Lesson 13 – Transistors
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Lesson 13 – Transistors
As I introduce new terms, I have included a link to Wikipedia. Read ahead a little, and if you still need help you can click on any orange word below for more information than you probably want. 🙂
Basic Transistor Theory
A Transistor is a semiconductor device, that allows a small input signal to control a larger output signal. Because of that characteristic, a transistor is capable of acting as an amplifier. They are also used as switches. Many different types of transistors have been developed over the years. The most common types are the Bipolar Junction Transistors (BJT), and the Metal Oxide Semiconductor Field Effect Transistor (MOSFET), sometimes just called a Field Effect Transistor (FET).
The BJT is similar to a diode, but a diode has a single PN junction whereas a BJT transistor has two. The terms P and N refer to the type of materials used to make semiconductors. Most of them are made of silicon and some are made of germanium. The P-type and the N-type of materials that are used in manufacturing are “doped” with a small amout of various other materials to give it the desired properties.
There are two types of BJTs, an NPN transistor and a PNP transistor. They are basically the same but have opposite polarities depending on the “doping” used. Some transistors are discrete components, shown below in picture at the top left, but many more are found in integrated circuits (ICs), covered in the next lesson.
There are so many different types of transistors, I am showing some of the schematic symbols for them in the upper right drawing. Q1 is a PNP Bipolar Junction Transistor (BJT), Q2 is an NPN BJT, Q3 is an N-Chan Junction Field Effect Transistor (JFET), Q4 is a P-Chan JFET.
Q5 is an N-Chan Enhanced Metal Oxide Semiconductor Field Effect Transistor (MOSFET), Q6 is a P-Chan Enhanced MOSFET, Q7 is an N-Chan Depleted MOSFET, Q8 is a P-Chan Depleted MOSFET, Q9 is an N-Chan Unijunction Transistor (UJT), Q10 is a P-Chan UJT, Q11 is an NPN Darlington Transistor, and Q12 is Q12 is a PNP Darlington Transistor.
Wow, that was a mouthful! Since this course is written as a beginners course, It is not my intent to go over all the different types in detail, but rather just to give you a basic understanding of a simple Bipolar Junction Transistor (BJT). I will probably be writing a follow on course after this one that will cover Transistors, ICs, Microcontrollers and Microprocessors in more detail.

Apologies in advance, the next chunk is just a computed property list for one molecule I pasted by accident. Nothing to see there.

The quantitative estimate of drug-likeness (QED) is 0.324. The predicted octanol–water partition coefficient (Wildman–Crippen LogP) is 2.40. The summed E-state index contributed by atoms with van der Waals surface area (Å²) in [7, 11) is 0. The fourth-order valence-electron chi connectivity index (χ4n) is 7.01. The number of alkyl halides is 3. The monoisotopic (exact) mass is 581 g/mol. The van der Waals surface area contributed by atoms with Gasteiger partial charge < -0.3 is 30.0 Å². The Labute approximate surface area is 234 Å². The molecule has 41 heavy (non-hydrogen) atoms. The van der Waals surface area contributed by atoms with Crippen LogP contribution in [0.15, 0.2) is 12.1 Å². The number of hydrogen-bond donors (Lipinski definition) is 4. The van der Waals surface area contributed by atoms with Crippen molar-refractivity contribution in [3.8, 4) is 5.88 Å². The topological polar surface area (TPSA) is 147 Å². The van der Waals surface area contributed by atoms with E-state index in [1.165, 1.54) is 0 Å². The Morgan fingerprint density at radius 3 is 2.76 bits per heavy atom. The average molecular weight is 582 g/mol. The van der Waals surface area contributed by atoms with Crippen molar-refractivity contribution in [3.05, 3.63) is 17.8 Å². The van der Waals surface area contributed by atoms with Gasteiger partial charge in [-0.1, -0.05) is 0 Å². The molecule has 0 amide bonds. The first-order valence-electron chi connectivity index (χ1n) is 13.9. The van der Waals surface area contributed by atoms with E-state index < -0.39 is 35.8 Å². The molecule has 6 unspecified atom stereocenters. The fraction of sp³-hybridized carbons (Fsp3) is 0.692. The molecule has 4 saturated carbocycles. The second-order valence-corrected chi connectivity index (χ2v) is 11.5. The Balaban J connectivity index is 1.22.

In a previous lesson, we learned that a diode is made up of a single PN junction. A transistor however, is made up of two PN junctions. Some transistors have a P-type material sandwiched between two N-types, and is therefore called an NPN transistor. The other type is a PNP type which we will discuss after we finish with the NPN.
Both types have 3 leads. In a Bipolar Junction Transistor, or BJT, they are abbreviated E, B, and, C which stands for Emitter, Base, and Collector. In the diagram above, the Emitter is shown on the bottom with the arrow pointing out. The Collector is at the top and the straight line in the middle is the Base.
The diagram above shows an NPN Bipolar Junction Transistor in what is called a Common Emitter configuration. It is named that because the emitter is common to both the base and the collector circuits. Look at how the two batteries are tied together at the emitter. There are also Common Base and a Common Collector configurations.
The voltage between the Emitter and the Base, called VBE, causes Base Current (IB) and Emitter Current (IE) to flow. That current, along with the Collector to Emitter Voltage (VCE), controls the amount of Collector Current (IC). The Emitter Current (IE) is equal to both the Base Current (IB), and the Collector Current (IC) because in the configuration both currents flow thru the Emitter.
A small change in Base Current results in a large change in Collector current. That is how a transistor can be used as an amplifier. Also the transistor acts like an insulator between the collector and the emitter unless the proper voltage is applied at the base. When the correct voltage is applied to the base, then the circuit between the emitter and collector becomes a conductor. That is how a transistor works as a switch.
The diagram below shows a PNP transistor. It’s the exact same circuit as the NPN transistor shown before but the materials used in the junctions consists of an N-type material sandwiched between two P-types. Because of that, the PNP transistor has the exact opposite polarity of the NPN transistor. Notice the arrow on the emitter points in, toward the base, and also both batteries are installed the opposite way, and the arrows indicating the direction of conventional current flow are reversed from the diagram above.
The two pictures below show what are called “heat sinks”. The one shown in top photo mounts right onto a transistor as shown, while those on the bottom has the transistor mounted onto the heat sink. They are used on transistors that carry more current to help keep them cool by removing some of the heat by transferring it to the air that surrounds it due to the “fins”.
Test your knowledge if you feel like it with a little test. No cheating now!
Q1: True or False….A PNP and an NPN transistor are opposites of each other in polarity.
In a Bilpolar Junction Transistor, wired in a Common Emitter Configuration, the Emitter Current is equal to ________________.
Q3: Transistors that draw more current may need to have a _________________ installed.